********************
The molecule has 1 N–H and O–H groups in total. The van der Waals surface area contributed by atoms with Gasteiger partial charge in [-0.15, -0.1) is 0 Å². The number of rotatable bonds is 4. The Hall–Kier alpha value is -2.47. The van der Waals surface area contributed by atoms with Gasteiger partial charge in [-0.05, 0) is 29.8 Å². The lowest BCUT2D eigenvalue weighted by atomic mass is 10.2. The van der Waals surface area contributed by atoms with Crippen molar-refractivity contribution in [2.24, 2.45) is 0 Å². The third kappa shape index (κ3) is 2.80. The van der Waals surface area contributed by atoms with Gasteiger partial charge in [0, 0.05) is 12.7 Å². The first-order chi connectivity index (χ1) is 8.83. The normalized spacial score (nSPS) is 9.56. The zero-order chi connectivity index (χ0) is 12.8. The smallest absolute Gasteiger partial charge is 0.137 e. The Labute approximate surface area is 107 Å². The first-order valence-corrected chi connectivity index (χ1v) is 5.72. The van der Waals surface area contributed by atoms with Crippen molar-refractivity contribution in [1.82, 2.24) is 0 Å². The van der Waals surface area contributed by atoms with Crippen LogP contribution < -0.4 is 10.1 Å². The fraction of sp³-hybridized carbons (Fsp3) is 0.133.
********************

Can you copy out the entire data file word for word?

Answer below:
The molecule has 1 N–H and O–H groups in total. The van der Waals surface area contributed by atoms with Gasteiger partial charge in [-0.15, -0.1) is 0 Å². The number of rotatable bonds is 4. The Hall–Kier alpha value is -2.47. The van der Waals surface area contributed by atoms with Gasteiger partial charge in [-0.05, 0) is 29.8 Å². The lowest BCUT2D eigenvalue weighted by atomic mass is 10.2. The van der Waals surface area contributed by atoms with Crippen molar-refractivity contribution in [2.24, 2.45) is 0 Å². The third kappa shape index (κ3) is 2.80. The van der Waals surface area contributed by atoms with Gasteiger partial charge in [0, 0.05) is 12.7 Å². The first-order chi connectivity index (χ1) is 8.83. The normalized spacial score (nSPS) is 9.56. The zero-order chi connectivity index (χ0) is 12.8. The smallest absolute Gasteiger partial charge is 0.137 e. The Labute approximate surface area is 107 Å². The first-order valence-corrected chi connectivity index (χ1v) is 5.72. The van der Waals surface area contributed by atoms with Crippen molar-refractivity contribution in [1.82, 2.24) is 0 Å². The van der Waals surface area contributed by atoms with Crippen LogP contribution < -0.4 is 10.1 Å². The fraction of sp³-hybridized carbons (Fsp3) is 0.133.